If there’s one thing the new crop of saints who will be canonised this weekend would appear to have to say about holiness, it’s that being virtuous is something that everyone, religious and lay alike, can attain. Source: Crux.
Widely known for their contributions to the global Church, El Salvador Archbishop Oscar Romero and Pope Paul VI are easily the most popular and prominent figures who will be declared saints on Sunday, when Pope Francis will canonise them alongside five less well-known, though no less significant, individuals.
Taking place in the in the middle of the Synod of Bishops on Young People, Faith and Vocational Discernment, the new saints are being touted as key examples for youth in terms of discerning God’s will, accepting it, and then acting on it.
Experts say these five new saints are prime examples of what the Synod is all about: living what the Church says is a universal call to holiness, at every state and stage in life.
Since the beginning of his pontificate, Francis has made it a point to bring forward sainthood causes for more young people and laity, and individuals in both categories are increasingly seen on the list of causes the Pope is advancing.
In this round of canonisations, Nunzio Sulprizio, who died from bone cancer in 1836 at the age of 19, is the token layman and is also the only young person to be recognised for his saintly life.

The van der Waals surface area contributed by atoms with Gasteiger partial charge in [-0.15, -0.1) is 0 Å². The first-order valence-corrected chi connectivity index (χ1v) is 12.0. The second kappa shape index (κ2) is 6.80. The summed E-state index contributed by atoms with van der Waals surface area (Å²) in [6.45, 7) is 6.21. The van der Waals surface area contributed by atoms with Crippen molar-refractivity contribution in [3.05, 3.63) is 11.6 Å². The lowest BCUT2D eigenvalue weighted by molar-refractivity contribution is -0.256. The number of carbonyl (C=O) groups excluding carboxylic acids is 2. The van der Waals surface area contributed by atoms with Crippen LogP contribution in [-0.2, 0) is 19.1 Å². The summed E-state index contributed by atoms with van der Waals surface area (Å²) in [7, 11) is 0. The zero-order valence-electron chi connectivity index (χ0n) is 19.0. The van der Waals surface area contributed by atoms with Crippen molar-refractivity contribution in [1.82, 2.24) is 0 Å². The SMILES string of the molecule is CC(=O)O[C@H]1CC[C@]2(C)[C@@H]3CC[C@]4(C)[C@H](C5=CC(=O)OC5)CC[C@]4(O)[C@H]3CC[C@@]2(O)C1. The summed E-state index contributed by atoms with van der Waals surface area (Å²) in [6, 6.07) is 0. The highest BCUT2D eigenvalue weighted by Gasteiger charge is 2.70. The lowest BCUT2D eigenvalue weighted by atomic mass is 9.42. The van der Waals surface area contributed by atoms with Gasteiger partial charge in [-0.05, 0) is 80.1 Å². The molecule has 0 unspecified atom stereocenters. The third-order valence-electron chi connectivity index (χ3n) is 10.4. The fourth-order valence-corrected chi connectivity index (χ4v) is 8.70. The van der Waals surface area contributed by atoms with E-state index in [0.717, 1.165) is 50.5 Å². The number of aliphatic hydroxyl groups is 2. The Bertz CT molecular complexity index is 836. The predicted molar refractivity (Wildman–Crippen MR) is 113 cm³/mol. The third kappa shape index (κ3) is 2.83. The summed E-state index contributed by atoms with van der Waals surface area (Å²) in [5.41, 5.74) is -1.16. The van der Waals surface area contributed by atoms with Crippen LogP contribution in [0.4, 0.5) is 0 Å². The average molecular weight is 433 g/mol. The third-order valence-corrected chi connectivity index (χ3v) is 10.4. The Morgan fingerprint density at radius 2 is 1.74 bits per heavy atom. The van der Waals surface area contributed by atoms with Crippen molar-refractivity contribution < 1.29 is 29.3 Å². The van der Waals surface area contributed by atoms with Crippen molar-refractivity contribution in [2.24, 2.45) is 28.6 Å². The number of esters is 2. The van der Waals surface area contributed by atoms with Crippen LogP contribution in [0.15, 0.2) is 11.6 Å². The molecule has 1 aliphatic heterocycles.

Blessed Sulprizio was beatified by Paul VI, who will be canonised with him this Sunday, in 1963. In his homily, Paul VI said Sulprizio was an example for young people of how “the period of youth should not be considered the age of free passions, of inevitable falls, of invincible crises, of decadent pessimism, of harmful selfishness. Rather, he will tell you how being young is a grace.”
The four other new saints are: Francesco Spinelli, a diocesan priest and founder of the Institute of the Adorers of the Blessed Sacrament; Vincenzo Romano, a diocesan priest from Torre de Greco in Italy; Maria Caterina Kasper, a German nun and founder of the Institute of the Poor Handmaids of Jesus Christ; and Nazaria Ignacia of St Theresa of Jesus, a Spanish founder of the Congregation of the Missionary Crusaders of the Church.